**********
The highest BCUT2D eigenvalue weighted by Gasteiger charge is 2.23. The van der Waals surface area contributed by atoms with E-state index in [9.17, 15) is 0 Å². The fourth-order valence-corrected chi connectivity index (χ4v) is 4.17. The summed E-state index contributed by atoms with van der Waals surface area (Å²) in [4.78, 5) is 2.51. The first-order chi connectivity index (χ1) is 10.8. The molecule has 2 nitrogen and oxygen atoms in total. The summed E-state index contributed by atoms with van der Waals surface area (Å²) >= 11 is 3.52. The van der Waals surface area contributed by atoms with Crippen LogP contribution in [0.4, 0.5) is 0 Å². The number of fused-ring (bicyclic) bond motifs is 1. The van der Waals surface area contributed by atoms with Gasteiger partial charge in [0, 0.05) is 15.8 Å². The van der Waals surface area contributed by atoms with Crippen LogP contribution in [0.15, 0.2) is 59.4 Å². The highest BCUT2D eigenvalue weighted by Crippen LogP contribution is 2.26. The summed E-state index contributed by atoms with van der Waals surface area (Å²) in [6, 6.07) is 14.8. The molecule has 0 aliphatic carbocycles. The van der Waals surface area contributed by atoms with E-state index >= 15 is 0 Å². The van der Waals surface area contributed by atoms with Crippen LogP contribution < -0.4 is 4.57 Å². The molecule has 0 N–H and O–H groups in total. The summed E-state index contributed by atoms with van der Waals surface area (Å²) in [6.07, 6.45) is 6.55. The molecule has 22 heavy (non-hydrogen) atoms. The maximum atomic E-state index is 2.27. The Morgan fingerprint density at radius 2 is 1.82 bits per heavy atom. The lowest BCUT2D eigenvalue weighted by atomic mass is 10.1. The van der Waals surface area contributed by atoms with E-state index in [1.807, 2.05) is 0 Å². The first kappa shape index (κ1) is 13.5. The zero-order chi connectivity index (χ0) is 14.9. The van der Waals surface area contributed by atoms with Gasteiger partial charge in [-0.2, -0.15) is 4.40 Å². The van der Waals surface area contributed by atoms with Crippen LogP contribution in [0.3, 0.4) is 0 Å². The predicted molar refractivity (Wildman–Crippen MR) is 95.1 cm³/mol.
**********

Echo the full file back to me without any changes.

The highest BCUT2D eigenvalue weighted by Gasteiger charge is 2.23. The van der Waals surface area contributed by atoms with E-state index in [9.17, 15) is 0 Å². The fourth-order valence-corrected chi connectivity index (χ4v) is 4.17. The summed E-state index contributed by atoms with van der Waals surface area (Å²) in [4.78, 5) is 2.51. The first-order chi connectivity index (χ1) is 10.8. The molecule has 2 nitrogen and oxygen atoms in total. The summed E-state index contributed by atoms with van der Waals surface area (Å²) >= 11 is 3.52. The van der Waals surface area contributed by atoms with Crippen LogP contribution in [0.4, 0.5) is 0 Å². The number of fused-ring (bicyclic) bond motifs is 1. The van der Waals surface area contributed by atoms with Gasteiger partial charge in [0, 0.05) is 15.8 Å². The van der Waals surface area contributed by atoms with Crippen LogP contribution in [0.15, 0.2) is 59.4 Å². The highest BCUT2D eigenvalue weighted by Crippen LogP contribution is 2.26. The summed E-state index contributed by atoms with van der Waals surface area (Å²) in [6, 6.07) is 14.8. The molecule has 0 aliphatic carbocycles. The van der Waals surface area contributed by atoms with E-state index >= 15 is 0 Å². The van der Waals surface area contributed by atoms with Crippen LogP contribution < -0.4 is 4.57 Å². The molecule has 0 N–H and O–H groups in total. The summed E-state index contributed by atoms with van der Waals surface area (Å²) in [6.07, 6.45) is 6.55. The molecule has 22 heavy (non-hydrogen) atoms. The maximum atomic E-state index is 2.27. The Morgan fingerprint density at radius 2 is 1.82 bits per heavy atom. The lowest BCUT2D eigenvalue weighted by atomic mass is 10.1. The van der Waals surface area contributed by atoms with E-state index in [1.807, 2.05) is 0 Å². The first kappa shape index (κ1) is 13.5. The zero-order chi connectivity index (χ0) is 14.9. The van der Waals surface area contributed by atoms with Gasteiger partial charge in [-0.2, -0.15) is 4.40 Å². The van der Waals surface area contributed by atoms with Crippen LogP contribution in [0.3, 0.4) is 0 Å². The predicted molar refractivity (Wildman–Crippen MR) is 95.1 cm³/mol.